Boat shows and dealer open houses are like candy stores for boat buyers—there’s so much to see and do, and it all has to do with boating, so what’s not to like? Some simple preparation will help you get the most out of both.
First, let’s discuss the differences between the two: boat shows are large national or regional events where multiple manufacturers meet to showcase their brands. Besides boats, there are often boating accessories and services on display.
Dealer open houses, on the other hand, focus on the brands of boats that dealer carries. There may also be brokerage (pre-owned) boats and possibly some services that dealer wants to highlight. A dealer open house is usually much smaller but the attention you’ll receive is more concentrated and better focused if you’re looking for a specific product like a Harris pontoon boat.
For a boat show, visit its website to buy tickets and check out the exhibitors and brands that will be attending. Research boats you’re interested in so you’re armed with any questions once you get there. You might consider contacting the dealers to set up appointments. If there’s an app for the show, download it before you arrive, and bring comfortable slip-on shoes so you can board the boats easily. For a large boat show, it’s a great idea to buy a multi-day pass so you can return the next day to work out a deal in case you find a boat you like.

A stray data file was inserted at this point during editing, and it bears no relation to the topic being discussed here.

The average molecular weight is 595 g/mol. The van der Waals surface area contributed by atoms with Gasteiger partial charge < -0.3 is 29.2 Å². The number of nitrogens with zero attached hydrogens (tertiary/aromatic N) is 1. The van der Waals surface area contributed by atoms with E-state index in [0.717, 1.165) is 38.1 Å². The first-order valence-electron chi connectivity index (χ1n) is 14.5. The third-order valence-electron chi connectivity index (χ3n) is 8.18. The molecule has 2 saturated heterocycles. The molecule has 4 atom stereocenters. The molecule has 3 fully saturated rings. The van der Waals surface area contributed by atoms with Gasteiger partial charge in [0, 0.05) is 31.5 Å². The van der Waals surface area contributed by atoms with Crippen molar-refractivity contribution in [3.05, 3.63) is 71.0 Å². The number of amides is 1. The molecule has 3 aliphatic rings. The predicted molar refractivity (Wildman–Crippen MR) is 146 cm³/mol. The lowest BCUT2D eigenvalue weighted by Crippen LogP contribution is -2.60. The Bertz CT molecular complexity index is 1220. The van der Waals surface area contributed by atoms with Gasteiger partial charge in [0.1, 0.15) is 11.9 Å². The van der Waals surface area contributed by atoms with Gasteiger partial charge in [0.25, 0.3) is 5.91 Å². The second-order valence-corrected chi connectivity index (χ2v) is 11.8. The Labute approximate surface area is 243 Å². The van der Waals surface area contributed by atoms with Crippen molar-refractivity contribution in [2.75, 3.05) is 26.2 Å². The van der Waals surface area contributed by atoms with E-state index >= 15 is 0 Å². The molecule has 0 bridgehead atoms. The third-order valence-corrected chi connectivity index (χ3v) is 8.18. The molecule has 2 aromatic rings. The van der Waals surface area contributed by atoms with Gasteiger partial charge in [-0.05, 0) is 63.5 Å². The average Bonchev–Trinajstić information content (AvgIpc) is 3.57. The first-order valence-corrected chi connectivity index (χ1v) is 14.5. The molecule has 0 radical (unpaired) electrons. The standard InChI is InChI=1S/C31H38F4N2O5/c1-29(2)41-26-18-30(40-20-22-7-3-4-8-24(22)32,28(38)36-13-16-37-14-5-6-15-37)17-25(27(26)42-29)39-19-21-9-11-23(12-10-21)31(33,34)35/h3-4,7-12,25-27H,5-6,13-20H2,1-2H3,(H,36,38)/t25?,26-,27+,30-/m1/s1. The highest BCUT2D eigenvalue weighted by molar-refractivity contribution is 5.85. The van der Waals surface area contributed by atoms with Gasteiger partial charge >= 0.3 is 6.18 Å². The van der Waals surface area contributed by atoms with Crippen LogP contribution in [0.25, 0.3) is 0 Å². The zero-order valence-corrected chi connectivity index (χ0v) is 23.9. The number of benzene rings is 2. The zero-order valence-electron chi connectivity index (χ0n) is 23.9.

Dealer open houses are usually free but can be crowded, so contact the dealer beforehand to make an appointment. Open houses may take place at a showroom, parking lot, or dock. Some dealers have boats in the water for you to test drive, which is usually not possible at a boat show. You’ll likely receive more personalized attention, so bring a list of questions and be prepared to discuss options. Again, plan on multiple days if the event is large enough or if you need to clear your head before sitting down at the negotiation table.
Whether at a boat show or open house, be on the lookout for a “show special,” which could include option upgrades or price reductions. Don’t forget to take photos and notes because seeing multiple boats in a day can become overwhelming. When creating your budget, consider costs beyond the initial boat purchase, such as engine care, accessories, insurance, financing, maintenance and berthing/storage.
Boat shows often take place in fall, winter and spring to get people on boats before the busy summer boating season starts, though digital boat shows may pop up year-round. These online shows are a great way to learn about your favorite models without traveling to a destination or spending all day walking, and they can introduce you to a broad array of boats if you’re not sure what you’re looking for. If you see something you love, follow up a digital boat show with an in-person visit to a dealer so you can see, touch and possibly drive the boat for yourself.
Boat shows and dealer open houses are meant to be fun because you’re shopping for toys. Regardless of which you attend, arrive prepared to enjoy yourself but ready to get down to business so you can purchase your Harris boat and take that fun out on the water.